EAFF East Asian Cup

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EAFF East Asian Cup
Founded 2003 as East Asian Football Championship
Region East Asia (EAFF)
Number of teams 10 (Preliminary)
4 (Finals)
Current champions  Japan (1st title)
Most successful team(s)  South Korea
 China PR (2 titles each)
2015 EAFF East Asian Cup
(Men, Women)

The EAFF East Asian Cup, formerly known as the East Asian Football Championship, is an international football competition for member nations of the East Asian Football Federation (EAFF). Before the EAFF was founded in 2002, the Dynasty Cup was held between the East Asian top 4 teams, and was regarded as the unofficial East Asian Championship. There is a separate competition for both men (first held in 2003) and women (first held in 2005). There was also a combined points competition in 2005, where the results of the men's and women's teams are added together (not including qualifiers).

History[edit]

The Dynasty Cup is a defunct international association football competition that is regarded as the predecessor to East Asian Football Championship. It was held four times from 1990 to 1998. The purpose of the competition was to improve the quality of football in the East Asia and the national teams in the area participated in the tournament. After the East Asian Football Federation was formed in 2002, the East Asian Football Championship replaced this tournament.

In the men's tournament China, South Korea and Japan have the right to automatically enter the competition, while other participants have to go through a qualifying round. Other participants that take part are Chinese Taipei, North Korea, Northern Mariana Islands, Guam, Hong Kong, Mongolia, and Macau. Australia, being a non-member, was invited to take part in the 2013 tournament.[1]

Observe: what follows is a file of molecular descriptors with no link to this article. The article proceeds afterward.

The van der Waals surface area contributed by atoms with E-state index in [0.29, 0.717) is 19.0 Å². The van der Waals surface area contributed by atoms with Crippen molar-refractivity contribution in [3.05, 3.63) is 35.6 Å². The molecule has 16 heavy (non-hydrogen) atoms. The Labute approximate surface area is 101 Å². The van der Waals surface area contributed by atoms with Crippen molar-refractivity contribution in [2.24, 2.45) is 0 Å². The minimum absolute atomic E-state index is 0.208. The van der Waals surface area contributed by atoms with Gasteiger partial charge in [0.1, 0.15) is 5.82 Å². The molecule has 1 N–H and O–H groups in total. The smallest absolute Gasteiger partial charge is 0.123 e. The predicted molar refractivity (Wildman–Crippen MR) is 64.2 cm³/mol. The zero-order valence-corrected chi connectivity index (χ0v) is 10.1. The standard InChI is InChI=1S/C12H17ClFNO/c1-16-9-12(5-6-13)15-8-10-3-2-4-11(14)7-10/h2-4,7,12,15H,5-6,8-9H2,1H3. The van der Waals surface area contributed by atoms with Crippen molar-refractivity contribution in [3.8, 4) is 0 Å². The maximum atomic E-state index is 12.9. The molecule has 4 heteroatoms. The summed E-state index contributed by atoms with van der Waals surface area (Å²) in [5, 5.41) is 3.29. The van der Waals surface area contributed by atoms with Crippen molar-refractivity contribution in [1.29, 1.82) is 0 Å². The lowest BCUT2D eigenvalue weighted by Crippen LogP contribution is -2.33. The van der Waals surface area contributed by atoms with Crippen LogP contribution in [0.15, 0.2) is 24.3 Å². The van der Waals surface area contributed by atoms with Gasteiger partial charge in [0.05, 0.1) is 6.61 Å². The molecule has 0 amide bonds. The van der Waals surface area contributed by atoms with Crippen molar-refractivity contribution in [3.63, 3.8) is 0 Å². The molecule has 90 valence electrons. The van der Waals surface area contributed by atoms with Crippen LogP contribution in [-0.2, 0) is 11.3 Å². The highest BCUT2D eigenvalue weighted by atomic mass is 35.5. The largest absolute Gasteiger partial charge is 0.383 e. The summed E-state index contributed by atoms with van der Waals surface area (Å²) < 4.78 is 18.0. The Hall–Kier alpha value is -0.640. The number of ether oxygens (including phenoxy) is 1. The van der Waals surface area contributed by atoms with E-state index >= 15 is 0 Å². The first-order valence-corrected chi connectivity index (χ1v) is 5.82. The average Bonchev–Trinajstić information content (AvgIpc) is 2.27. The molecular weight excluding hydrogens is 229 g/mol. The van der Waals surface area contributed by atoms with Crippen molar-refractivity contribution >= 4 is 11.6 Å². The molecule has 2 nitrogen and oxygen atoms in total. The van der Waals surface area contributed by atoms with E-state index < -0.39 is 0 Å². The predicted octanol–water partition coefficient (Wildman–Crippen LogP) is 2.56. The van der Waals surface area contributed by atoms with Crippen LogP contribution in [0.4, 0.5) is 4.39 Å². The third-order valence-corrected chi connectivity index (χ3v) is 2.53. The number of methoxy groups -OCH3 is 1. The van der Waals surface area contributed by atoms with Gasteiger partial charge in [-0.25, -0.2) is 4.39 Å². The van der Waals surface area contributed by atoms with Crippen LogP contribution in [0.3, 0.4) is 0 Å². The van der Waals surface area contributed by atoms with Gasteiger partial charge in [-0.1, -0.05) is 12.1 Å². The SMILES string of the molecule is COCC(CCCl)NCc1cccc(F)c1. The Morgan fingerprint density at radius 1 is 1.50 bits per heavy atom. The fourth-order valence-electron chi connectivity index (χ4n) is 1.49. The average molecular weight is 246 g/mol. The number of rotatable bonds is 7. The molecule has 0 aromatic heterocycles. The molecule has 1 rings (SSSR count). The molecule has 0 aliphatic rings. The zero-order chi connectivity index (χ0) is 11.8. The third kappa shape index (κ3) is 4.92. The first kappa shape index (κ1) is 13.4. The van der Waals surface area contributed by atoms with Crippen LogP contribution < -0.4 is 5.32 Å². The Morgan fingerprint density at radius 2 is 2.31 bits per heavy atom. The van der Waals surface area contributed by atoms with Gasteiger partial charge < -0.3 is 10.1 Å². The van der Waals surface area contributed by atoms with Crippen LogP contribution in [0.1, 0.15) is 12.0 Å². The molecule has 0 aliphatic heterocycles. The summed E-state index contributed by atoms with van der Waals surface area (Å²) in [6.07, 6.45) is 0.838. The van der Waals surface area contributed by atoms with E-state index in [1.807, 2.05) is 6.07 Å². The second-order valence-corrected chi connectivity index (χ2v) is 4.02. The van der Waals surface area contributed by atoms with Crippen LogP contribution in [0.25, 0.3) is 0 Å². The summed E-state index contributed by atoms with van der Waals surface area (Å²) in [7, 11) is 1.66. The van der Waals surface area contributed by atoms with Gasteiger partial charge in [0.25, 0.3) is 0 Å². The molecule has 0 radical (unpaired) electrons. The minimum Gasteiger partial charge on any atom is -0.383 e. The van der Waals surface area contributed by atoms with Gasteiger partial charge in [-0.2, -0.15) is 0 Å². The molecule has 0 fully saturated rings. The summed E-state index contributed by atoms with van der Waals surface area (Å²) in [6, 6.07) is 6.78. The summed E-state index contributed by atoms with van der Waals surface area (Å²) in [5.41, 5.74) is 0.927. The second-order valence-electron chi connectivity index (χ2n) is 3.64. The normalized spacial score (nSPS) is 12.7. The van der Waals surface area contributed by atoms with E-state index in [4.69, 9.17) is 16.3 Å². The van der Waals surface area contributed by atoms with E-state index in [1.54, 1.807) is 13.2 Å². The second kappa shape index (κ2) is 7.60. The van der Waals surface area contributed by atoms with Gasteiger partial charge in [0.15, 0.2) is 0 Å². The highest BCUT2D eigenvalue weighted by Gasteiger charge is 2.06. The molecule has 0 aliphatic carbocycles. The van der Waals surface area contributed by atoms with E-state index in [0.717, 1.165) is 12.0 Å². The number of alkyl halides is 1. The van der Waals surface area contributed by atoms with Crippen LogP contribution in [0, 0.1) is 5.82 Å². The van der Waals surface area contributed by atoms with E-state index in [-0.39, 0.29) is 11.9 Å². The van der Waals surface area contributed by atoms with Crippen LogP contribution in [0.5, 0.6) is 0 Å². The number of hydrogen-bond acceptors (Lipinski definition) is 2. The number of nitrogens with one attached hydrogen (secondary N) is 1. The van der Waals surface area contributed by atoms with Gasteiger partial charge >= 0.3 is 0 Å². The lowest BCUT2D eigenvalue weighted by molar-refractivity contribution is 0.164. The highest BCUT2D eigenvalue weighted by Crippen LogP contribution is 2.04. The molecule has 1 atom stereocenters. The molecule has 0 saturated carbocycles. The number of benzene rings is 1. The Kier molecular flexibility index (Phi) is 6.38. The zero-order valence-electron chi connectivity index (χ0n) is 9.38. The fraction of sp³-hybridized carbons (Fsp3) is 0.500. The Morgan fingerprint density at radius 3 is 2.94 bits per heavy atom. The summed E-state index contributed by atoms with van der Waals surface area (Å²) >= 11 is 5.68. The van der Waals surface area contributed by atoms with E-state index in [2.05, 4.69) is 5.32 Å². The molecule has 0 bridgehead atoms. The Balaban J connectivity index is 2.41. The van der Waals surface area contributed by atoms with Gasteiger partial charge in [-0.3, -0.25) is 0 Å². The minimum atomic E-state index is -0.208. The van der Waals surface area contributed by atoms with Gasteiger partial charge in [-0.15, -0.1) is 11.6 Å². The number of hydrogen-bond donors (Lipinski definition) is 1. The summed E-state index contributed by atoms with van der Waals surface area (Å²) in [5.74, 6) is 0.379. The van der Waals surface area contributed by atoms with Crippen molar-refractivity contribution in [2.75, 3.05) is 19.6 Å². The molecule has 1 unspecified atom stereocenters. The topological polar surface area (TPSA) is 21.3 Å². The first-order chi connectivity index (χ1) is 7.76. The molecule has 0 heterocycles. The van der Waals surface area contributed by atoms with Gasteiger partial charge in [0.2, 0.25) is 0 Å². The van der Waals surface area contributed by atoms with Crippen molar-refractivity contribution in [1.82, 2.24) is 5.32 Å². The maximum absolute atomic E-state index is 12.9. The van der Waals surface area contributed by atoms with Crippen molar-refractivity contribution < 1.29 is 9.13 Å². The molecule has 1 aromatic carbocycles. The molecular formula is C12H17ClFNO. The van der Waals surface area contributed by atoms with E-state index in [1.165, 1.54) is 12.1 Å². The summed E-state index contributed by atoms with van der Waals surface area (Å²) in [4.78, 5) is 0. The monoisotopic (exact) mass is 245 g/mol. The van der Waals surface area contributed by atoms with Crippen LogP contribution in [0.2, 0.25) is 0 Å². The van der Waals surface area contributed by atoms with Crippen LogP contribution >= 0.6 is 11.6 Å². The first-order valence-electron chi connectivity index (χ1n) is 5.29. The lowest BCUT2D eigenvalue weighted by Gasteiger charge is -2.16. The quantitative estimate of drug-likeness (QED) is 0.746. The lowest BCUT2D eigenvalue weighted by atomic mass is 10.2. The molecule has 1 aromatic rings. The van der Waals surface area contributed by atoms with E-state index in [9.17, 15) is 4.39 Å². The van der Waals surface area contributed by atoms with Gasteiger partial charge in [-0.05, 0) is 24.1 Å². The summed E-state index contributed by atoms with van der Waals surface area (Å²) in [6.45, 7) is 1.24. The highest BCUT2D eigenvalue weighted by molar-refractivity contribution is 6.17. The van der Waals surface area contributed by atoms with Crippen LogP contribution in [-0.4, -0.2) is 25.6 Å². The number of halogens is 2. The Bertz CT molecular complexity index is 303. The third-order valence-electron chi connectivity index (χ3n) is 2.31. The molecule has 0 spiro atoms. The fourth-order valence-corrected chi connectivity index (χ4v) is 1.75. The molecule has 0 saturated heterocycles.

Men's tournaments[edit]

Year Host Winner Runners-Up Third Place Fourth Place
2003
Details
 Japan
South Korea

Japan

China PR

Hong Kong
2005
Details
 South Korea
China PR

Japan

North Korea

South Korea
2008
Details
 China
South Korea

Japan

China PR

North Korea
2010
Details
 Japan
China PR

South Korea

Japan

Hong Kong
2013
Details
 South Korea
Japan

China PR

South Korea

Australia
2015
Details
 China

Men's tournament winners[edit]

Team Titles Runners-Up Third Place Fourth Place
 China PR 2 (2005, 2010) 1 (2013) 2 (2003, 2008)
 South Korea 2 (2003, 2008) 1 (2010) 1 (2013) 1 (2005)
 Japan 1 (2013) 3 (2003, 2005, 2008) 1 (2010)
 North Korea 1 (2005) 1 (2008)
 Hong Kong 2 (2003, 2010)
 Australia 1 (2013)

Men's awards[edit]

Most valuable players[edit]

Year Player
2003 South Korea Yoo Sang-Chul
2005 China Ji Mingyi
2008 South Korea Kim Nam-Il
2010 China Du Wei
2013 Japan Hotaru Yamaguchi

Top scorers[edit]

Year Player Goals
2003 Japan Tatsuhiko Kubo 2
2005 No Award
2008 South Korea Yeom Ki-Hun
South Korea Park Chu-Young
Japan Koji Yamase
North Korea Jong Tae-Se
2
2010 China Qu Bo
South Korea Lee Dong-Gook
South Korea Lee Seung-Ryul
Japan Keiji Tamada
2
2013 Japan Yoichiro Kakitani 3

Women's tournaments[edit]

Played in odd years. Next editions are planned 2015 in China and 2017 in Japan.[2]

Year Host Winner Runners-Up Third Place Fourth Place
2005
Details
 South Korea
South Korea

North Korea

Japan

China PR
2008
Details
 China
Japan

North Korea

China PR

South Korea
2010
Details
 Japan
Japan

China PR

South Korea

Chinese Taipei
2013
Details
 South Korea
North Korea

Japan

South Korea

China PR
2015
Details
 China

Women's tournament winners[edit]

Team Titles Runners-Up Third Place Fourth Place
 Japan 2 (2008, 2010) 1 (2013) 1 (2005)
 North Korea 1 (2013) 2 (2005, 2008)
 South Korea 1 (2005) 2 (2010, 2013) 1 (2008)
 China PR 1 (2010) 1 (2008) 2 (2005, 2013)
 Chinese Taipei 1 (2010)

Women's awards[edit]

Most valuable players[edit]

Year Player
2005 North Korea Ho Sun Hui
2008 Japan Homare Sawa
2010 Japan Homare Sawa

Top scorers[edit]

Year Player Goals
2005 No Award
2008 Japan Shinobu Ohno 3
2010 China Han Duan
Japan Mana Iwabuchi
South Korea Lee Jang-Mi
South Korea Yoo Young-A
2

See also[edit]

References[edit]

External links[edit]